The Race


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The Track

The Race

The Rules


You are free to run your event however you would like but this is the way that we usually do things and we find that this way usually works the best.  (The times here are estimates.  Don't worry, we're flexible.)

6:00 - Krayola Express arrives to begin setting up the track

Usually we'll select one side of the room to set up the track, this makes it easy to run a crowd control barricade along one side of the track, ensuring that the track is kept safe, the crowd has a good view, and the cars have a place to be kept once they've been checked in.

Usually we'll borrow two long tables (provided by the host facility).  One is set up behind the barricade near the starting gate and serves as a place to store and line up all of the cars that have been checked in.  The other is set up just in front of the barricade as a check in area, with the official scale (we bring a scale but you may use your own if you wish) and a space for our laptop computer which we will use to help run the race.

At the other end of the track we'll set up a small table (again, usually provided by the facility) to hold our projector.  If you have a projection screen (most facilities, particularly LDS chapels, do) then we'll borrow it, otherwise we'll use the wall.  This is where we'll project ongoing race results for the spectators.

6:45 - final preparations

By now we're ready for the early arrivers.  Anyone who comes early can weigh their car and have it checked in by the race officials (usually Steve).

We also will use this time to do some trial runs on the track and make sure that everything is working properly.

7:00 - event starts

Racers check in their cars by handing them to the officials who check the cars for rules compliance and weight restrictions.  Cars that pass inspection are placed on the staging table and the racer's name is entered into the computer.  Cars don't need to be numbered for our events (although they can be if you like).  We'll line the cars up as they're checked in and the spectators will confirm that we have the correct cars for each heat.  We've never mixed them up yet.

We usually race all the cars in one big heat or else do a few separate heats for each of the dens.  (If enough adults want to race cars then let them have their own heat.)  The first three cars are placed on the track and raced.  The race times are automatically entered into the computer and our custom software displays the racers on the screen along with their times and average speed.  The cars are then rotated for the next race.  The first car is rotated out, the other two are shifted over one lane, and a fourth car is rotated in.  In this way, each racer races exactly once in each lane and their average time indicates their performance in the heat.  If there are fifteen cars in a heat then the heat will take only fifteen races to complete.  Having a fully automated race system allows us to run more than one heat a minute which means that the heat can be done in less than fifteen minutes.  Of course we can go at a more leisurely pace if there's no rush.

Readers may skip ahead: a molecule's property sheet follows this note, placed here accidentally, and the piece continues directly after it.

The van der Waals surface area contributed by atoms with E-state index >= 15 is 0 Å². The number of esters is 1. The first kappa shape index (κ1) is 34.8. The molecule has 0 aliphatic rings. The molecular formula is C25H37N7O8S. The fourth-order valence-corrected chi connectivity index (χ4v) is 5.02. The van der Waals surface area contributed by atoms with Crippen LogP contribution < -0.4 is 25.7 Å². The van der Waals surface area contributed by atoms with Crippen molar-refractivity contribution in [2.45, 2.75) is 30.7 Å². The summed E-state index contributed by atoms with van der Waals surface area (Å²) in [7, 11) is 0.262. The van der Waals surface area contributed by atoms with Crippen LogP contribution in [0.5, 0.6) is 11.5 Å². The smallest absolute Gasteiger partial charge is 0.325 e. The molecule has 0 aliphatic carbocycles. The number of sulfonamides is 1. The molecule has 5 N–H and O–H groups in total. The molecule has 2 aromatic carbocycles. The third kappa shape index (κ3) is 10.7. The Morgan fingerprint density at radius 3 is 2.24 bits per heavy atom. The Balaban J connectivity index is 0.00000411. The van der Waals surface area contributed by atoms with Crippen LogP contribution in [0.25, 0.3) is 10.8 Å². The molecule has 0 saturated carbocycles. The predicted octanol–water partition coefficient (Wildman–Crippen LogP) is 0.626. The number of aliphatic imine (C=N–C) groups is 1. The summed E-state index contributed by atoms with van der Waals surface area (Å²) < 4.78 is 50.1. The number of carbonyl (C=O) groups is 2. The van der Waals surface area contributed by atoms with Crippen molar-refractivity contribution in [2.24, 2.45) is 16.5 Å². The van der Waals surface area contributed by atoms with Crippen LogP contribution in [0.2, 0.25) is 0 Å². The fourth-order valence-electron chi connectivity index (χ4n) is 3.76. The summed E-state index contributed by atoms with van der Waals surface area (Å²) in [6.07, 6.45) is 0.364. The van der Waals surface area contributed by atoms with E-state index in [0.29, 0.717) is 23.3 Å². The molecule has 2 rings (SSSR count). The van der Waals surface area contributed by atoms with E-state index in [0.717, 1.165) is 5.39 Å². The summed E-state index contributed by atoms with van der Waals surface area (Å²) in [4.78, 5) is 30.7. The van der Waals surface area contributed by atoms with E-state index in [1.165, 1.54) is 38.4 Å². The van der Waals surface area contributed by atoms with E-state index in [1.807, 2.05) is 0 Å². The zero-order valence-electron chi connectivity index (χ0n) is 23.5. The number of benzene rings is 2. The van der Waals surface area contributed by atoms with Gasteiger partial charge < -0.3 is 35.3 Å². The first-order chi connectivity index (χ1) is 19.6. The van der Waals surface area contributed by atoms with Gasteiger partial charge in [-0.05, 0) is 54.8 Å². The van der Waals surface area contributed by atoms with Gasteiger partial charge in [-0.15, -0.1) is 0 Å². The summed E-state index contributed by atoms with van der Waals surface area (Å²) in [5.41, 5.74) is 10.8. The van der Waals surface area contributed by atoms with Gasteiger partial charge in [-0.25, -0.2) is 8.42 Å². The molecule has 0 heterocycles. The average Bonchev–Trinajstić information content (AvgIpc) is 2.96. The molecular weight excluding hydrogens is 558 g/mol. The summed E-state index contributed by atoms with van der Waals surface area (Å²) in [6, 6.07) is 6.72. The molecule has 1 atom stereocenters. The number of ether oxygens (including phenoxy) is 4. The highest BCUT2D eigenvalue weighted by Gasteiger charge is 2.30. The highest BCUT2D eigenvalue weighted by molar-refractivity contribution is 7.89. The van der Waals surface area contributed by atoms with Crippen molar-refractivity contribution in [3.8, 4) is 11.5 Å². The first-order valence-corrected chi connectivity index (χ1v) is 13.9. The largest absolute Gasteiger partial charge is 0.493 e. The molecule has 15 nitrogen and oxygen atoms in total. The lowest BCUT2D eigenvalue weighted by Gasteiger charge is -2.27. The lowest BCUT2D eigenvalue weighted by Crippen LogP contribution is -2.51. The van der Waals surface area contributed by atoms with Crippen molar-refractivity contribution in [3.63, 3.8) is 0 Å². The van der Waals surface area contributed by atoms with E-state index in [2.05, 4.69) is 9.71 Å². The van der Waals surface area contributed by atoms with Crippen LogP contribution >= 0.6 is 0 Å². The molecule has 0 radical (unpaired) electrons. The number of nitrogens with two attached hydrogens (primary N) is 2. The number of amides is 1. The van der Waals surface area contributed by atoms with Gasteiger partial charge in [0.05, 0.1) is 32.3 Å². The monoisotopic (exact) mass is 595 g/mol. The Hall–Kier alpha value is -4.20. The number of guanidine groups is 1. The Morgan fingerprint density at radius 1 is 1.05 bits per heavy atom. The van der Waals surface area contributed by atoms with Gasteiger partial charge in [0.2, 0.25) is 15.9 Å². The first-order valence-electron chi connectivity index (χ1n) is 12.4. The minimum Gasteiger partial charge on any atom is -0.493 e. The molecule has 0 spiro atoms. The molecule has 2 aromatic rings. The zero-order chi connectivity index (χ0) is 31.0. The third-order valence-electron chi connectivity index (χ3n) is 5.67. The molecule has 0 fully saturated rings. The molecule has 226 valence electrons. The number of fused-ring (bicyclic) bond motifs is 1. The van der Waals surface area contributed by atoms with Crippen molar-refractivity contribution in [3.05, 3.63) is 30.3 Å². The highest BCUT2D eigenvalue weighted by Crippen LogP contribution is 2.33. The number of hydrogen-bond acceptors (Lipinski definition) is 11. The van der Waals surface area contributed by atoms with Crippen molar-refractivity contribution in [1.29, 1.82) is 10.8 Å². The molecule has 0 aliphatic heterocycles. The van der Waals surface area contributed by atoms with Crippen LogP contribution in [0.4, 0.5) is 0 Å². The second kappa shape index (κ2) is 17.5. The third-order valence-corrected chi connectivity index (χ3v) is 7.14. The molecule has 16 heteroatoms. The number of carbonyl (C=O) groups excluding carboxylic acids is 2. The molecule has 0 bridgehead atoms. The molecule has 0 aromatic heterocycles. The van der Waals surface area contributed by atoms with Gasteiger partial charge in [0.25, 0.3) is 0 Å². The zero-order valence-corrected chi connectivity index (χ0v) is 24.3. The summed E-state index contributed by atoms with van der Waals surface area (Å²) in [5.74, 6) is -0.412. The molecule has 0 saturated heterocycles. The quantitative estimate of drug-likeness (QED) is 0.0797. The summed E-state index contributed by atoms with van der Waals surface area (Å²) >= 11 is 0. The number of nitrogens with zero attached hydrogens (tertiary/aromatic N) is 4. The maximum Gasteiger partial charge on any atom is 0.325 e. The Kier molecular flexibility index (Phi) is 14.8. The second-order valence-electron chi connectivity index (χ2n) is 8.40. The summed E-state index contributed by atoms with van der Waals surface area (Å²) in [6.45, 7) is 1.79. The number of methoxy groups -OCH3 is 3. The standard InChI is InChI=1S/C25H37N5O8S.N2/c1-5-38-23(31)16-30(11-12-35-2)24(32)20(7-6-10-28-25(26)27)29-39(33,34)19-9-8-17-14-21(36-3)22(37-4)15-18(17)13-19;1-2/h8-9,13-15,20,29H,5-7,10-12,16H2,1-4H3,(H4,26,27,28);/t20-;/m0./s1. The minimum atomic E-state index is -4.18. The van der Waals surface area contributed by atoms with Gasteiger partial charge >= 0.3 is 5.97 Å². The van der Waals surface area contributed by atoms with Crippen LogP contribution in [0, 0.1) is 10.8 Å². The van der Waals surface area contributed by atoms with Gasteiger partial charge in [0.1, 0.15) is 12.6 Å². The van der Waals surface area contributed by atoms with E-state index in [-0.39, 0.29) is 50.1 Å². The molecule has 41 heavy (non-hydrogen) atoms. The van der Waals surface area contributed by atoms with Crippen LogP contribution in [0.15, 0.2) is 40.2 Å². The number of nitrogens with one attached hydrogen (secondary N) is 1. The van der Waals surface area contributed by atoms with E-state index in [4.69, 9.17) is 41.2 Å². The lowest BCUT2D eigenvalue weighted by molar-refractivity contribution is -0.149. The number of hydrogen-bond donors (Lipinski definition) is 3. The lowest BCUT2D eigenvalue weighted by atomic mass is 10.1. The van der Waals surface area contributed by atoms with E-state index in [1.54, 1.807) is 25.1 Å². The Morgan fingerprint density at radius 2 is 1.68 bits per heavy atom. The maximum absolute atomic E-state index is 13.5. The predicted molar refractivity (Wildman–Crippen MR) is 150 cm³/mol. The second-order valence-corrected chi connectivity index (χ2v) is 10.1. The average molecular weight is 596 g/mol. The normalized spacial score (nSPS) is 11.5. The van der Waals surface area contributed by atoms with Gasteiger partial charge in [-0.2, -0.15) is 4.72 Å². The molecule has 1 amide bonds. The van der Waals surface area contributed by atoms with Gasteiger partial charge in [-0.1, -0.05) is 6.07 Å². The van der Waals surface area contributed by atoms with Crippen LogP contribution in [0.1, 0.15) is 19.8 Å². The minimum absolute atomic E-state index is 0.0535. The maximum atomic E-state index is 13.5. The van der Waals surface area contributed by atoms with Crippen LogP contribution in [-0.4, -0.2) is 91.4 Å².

Usually we then select the top three or four fastest cars to run in a special championship heat to determine first, second, and third place.  While not strictly necessary (since we have average times from the first heat), we find that this is an exciting part of the evening because having the fastest cars race against each other makes for some very competitive races.

Meanwhile, cub leaders may have been carefully looking over the cars on the staging table to determine other award categories such as "fastest looking car", "best paint job", "most realistic car", and so on.

7:30 - the race over, it's time to give out awards

This is your job.  We don't provide awards and we don't tell you how to give them.

Usually a pack will award a special prize to the three fastest cars (1st, 2nd, and 3rd place) and other awards to each of the other cars (so that no one feels left out).  Sometimes it's almost as rewarding for a cub to be told that his car looks the coolest as it is to be told it's the fastest.

One idea that we think works very well is to have a prize table with a selection of small prizes (candy works really well) and then call each cub up to receive their award, beginning with the slowest car and ending with the fastest, and allow them to choose one of the prizes from the prize table.  This way the cub with the slowest car gets first pick of the candy.

As each cub receives their recognition their car is returned to them and proudly displayed to the crowd.

7:45 - the event is nearly over, time for open racing

We're happy to run additional races for anyone who is interested.  We like watching the cars race just as much as you do so we're thrilled when cubs bring us their cars and ask us to run them against their friends.

8:00 - the event's over, time to pack it up

We'll handle tearing down the track and loading it in our van.  You get to run a broom over the room.  (We can help with that too.)

If we haven't yet received a check from you, this would be a good time to see that we get it.

8:15 - we're done

After we arrive home, we'll convert the race results into a PDF file and email it to you so you can display it proudly on your pack bulletin board.  Click here to see a sample of what that looks like.

The Cheese by Matt Blanding